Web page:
As the tsunami continues to move inland it is only fitting to move from Washington state to Colorado which were the first two states to legalize weed in November 2012 for adult use. Now voters in Colorado may get the chance to vote to legalize “the growing and possession of psychedelic substances next year, as well as establish a system of licensed businesses to produce psychedelics such as ibogaine, DMT and psilocybin to be used at healing centers”. About a year ago, Denver became the first city in the country to decriminalize psychedelic mushrooms. Now a national group of activists, New Approach PAC, filed a pair of psychedelic reform measures for the state’s 2022 ballot with the secretary of state’s office. “New Approach PAC is behind the psilocybin measure Oregon voters passed in 2020 as well as cannabis legalization campaigns”.
“One of the filed measures would legalize the use of psilocin and psilocybin and allow the substances to be sold and administered in a therapeutic setting. The other broader measure would create a regulatory model for psychedelic therapy in addition to legalizing the growing and possession of various entheogenic substances, including psilocin, psilocybin, mescaline, DMT and ibogaine.”
“Under this measure, no civil or criminal penalties would be imposed on the possession, use, processing, purchase, transportation or ingestion of natural medicine for individuals aged 21 and above, as long as the substance was less than four grams. Additionally, the state’s Department of Regulatory Agencies would be in charge of creating rules for a psychedelics therapeutic program where individuals aged 21 and above could visit a healing center to obtain treatment.”
The tsunami continued onward to New York where Assemblyman Pat Burke (D) filed a bill On December 13 to legalize psilocybin mushrooms for medical purposes and establish facilities where the psychedelic could be grown and administered to patients. “Similar to Oregon’s Measure 109 the bill lists a series of medical maladies that could qualify a patient to access psilocybin—such as cancer, multiple sclerosis, PTSD, autism and Parkinson’s disease—but it also states that it could be recommended for “any other condition” certified by a practitioner”. Therapists would need to take a two-hour training course provided by the Department of Health in order to certify patients for the psychedelic therapy.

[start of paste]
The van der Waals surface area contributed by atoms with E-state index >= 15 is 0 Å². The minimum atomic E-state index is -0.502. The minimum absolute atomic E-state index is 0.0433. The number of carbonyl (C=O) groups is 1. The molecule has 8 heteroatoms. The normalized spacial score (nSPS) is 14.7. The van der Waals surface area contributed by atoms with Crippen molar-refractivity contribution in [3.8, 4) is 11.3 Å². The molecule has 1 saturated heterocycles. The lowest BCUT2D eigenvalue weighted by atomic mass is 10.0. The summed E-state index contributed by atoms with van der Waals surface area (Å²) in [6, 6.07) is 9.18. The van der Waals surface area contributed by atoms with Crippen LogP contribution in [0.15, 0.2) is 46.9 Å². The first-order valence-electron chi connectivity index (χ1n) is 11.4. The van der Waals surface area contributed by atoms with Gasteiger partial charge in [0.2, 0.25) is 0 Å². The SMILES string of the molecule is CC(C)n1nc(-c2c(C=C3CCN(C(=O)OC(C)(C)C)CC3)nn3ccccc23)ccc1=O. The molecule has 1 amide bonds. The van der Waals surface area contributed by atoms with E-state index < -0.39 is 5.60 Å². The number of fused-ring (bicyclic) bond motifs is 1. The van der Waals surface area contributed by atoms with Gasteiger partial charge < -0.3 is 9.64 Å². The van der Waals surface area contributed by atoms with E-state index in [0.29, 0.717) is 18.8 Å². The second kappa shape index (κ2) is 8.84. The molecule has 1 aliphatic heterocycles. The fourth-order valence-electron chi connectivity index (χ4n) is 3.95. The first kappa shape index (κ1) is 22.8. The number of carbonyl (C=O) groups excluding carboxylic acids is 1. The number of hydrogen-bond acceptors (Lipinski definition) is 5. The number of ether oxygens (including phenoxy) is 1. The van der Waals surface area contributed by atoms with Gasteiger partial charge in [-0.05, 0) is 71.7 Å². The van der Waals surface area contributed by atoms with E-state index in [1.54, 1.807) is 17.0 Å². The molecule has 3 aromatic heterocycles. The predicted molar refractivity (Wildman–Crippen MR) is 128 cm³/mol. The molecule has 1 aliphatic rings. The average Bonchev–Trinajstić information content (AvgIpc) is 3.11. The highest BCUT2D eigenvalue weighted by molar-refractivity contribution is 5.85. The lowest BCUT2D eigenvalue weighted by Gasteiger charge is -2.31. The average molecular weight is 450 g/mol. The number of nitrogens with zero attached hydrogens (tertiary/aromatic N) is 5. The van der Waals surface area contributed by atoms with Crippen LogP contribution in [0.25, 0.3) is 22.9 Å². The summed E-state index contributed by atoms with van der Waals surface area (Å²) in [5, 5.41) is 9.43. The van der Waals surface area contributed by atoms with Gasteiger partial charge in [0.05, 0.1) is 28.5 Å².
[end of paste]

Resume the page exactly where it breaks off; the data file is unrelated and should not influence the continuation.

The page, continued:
Like any good tsunami it spreads far and wide and Canada, who has always been a bit more progressive, has moved a step forward in accepting psilocybin as a legitimate treatment for mental health conditions. Three Canadians struggling with mental health conditions were granted “Section 56” exemptions to the Controlled Drugs and Substances Act from the federal Minister of Health Jean-Yves Duclos. “After a 283 day wait the individuals were legally allowed to undergo psilocybin-assisted psychotherapy”.
“They were assisted in their applications by TheraPsil, a B.C.-based non-profit coalition that has been advocating for legal, compassionate access to psilocybin therapy since 2019.
TheraPsil has helped 47 patients secure Section 56 exemptions since August 2020. But previously the exemptions were given to patients in palliative care or suffering from a terminal diagnosis and not patients struggling with anxiety, depression, addiction, and other mental health conditions. “In addition to securing exemptions for prospective patients, the organization also advocates for exemptions for healthcare professionals for training purposes”.
Spencer Hawkswell, the organization’s CEO, called these recent exemptions “the most important news that we’ve had since then.”
“Now it’s very clear, with this newest round of Section 56 exemptions, that we continue to have a minister of health that does understand the benefits,” he says.
Finally, winding it back to California where Senate Bill 519 passed the state senate and all assembly policy committees but was paused in the California State Assembly Appropriations Committee on August 25, 2021, co-author State Senator Scott Wiener says the bill is by “no means dead”and will be eligible to move forward in 2022.
All this change in policy can’t seem to happen fast enough because there has been a shift toward recreational drug users taking microdoses of LSD and mushrooms to improve their wellbeing and mental health during the pandemic. This trend in self-medicating small doses of psychedelics is for well-being rather than to enhance creativity as popularized in Silicon Valley.
“Prof Adam Winstock, the founder and director of the Global Drug Survey suggested people had been experimenting with microdosing during the pandemic, perhaps due to increased waiting times for mental health services”.
“Now, I think people are shifting towards using microdosing to enhance wellbeing and to address mental health distress.”
The 2021 survey found that among those respondents who both microdosed and took psychiatric drugs almost half reported reducing or stopping their prescribed medication.
“He said he hoped the survey would encourage mental health services, the psychiatric establishment and policymakers to engage positively with microdosing, adding that if the practice remains illegal vulnerable people could be exploited or accidentally take hallucinogenic and harmful doses.”
Author: Sherri Margolin (Dark Matters)